Amulet, wadjet eye - ROM2011_11751_45


Amulet, wadjet eye

Medium:Glazed composition (faience)
Geography: Excavated at Gebel Adda, Egypt (ancient Nubia)
Date: c. 300 BC-350 AD
Period: Meroitic Period
3.2 x 2.7 x 1 cm
Object number: 973.24.1031
Credit Line: Gift of the National Geographic Society
On view
Gallery Location:Galleries of Africa: Nubia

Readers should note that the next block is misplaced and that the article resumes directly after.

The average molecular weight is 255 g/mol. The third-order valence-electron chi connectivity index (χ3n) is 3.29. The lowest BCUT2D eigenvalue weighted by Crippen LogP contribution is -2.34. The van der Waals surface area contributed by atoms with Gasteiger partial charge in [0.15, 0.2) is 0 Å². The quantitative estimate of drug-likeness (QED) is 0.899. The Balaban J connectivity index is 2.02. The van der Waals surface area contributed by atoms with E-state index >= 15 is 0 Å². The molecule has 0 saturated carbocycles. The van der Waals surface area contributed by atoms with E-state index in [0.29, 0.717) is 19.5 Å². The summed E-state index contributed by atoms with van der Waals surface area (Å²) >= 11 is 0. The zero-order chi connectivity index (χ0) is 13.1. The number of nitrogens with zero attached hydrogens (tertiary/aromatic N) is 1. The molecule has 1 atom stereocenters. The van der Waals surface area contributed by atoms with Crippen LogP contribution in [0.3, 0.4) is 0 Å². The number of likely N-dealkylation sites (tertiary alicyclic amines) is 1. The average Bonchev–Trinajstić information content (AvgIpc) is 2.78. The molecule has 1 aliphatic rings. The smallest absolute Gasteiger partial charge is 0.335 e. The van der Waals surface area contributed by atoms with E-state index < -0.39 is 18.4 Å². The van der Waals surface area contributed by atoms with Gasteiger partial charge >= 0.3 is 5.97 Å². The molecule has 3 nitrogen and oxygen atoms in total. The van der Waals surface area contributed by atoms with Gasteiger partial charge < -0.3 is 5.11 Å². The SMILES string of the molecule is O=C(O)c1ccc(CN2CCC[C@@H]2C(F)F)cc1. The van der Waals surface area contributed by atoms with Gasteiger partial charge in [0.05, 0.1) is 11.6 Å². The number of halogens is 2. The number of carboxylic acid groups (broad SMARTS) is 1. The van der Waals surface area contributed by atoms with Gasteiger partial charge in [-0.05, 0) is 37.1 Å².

DescriptionThe wadjet eye, whose Egyptian name means 'the sound one' or 'the healthy one,’ was one of the most popular of all Ancient Egyptian amulets. It represents the eye of the falcon-headed god, Horus.The markings underneath the eye resemble the markings around the eyes of the Lanner falcon, who may have been the early model for Horus. In one story, Horus' eye was ripped out by his uncle Seth during a battle. The eye was magically restored by the god Thoth, who can be depicted holding the healed eye. In another story, the Wadjet is the eye of Horus-the-Elder, whose right eye was the sun, and whose left eye was the moon. The moon could be seen as injured, waxing and waning, and as an eye in need of healing. On the other hand, the wadjet would represent the sun, the 'healthy' eye. After the god Osiris rose to prominence at the end of the Old Kingdom, the eye was usually identified as the eye of his son, Horus. The Sacred Eye, depicted as a wadjet eye, is mentioned in Spells 140 and 167 of The Book of the Dead.
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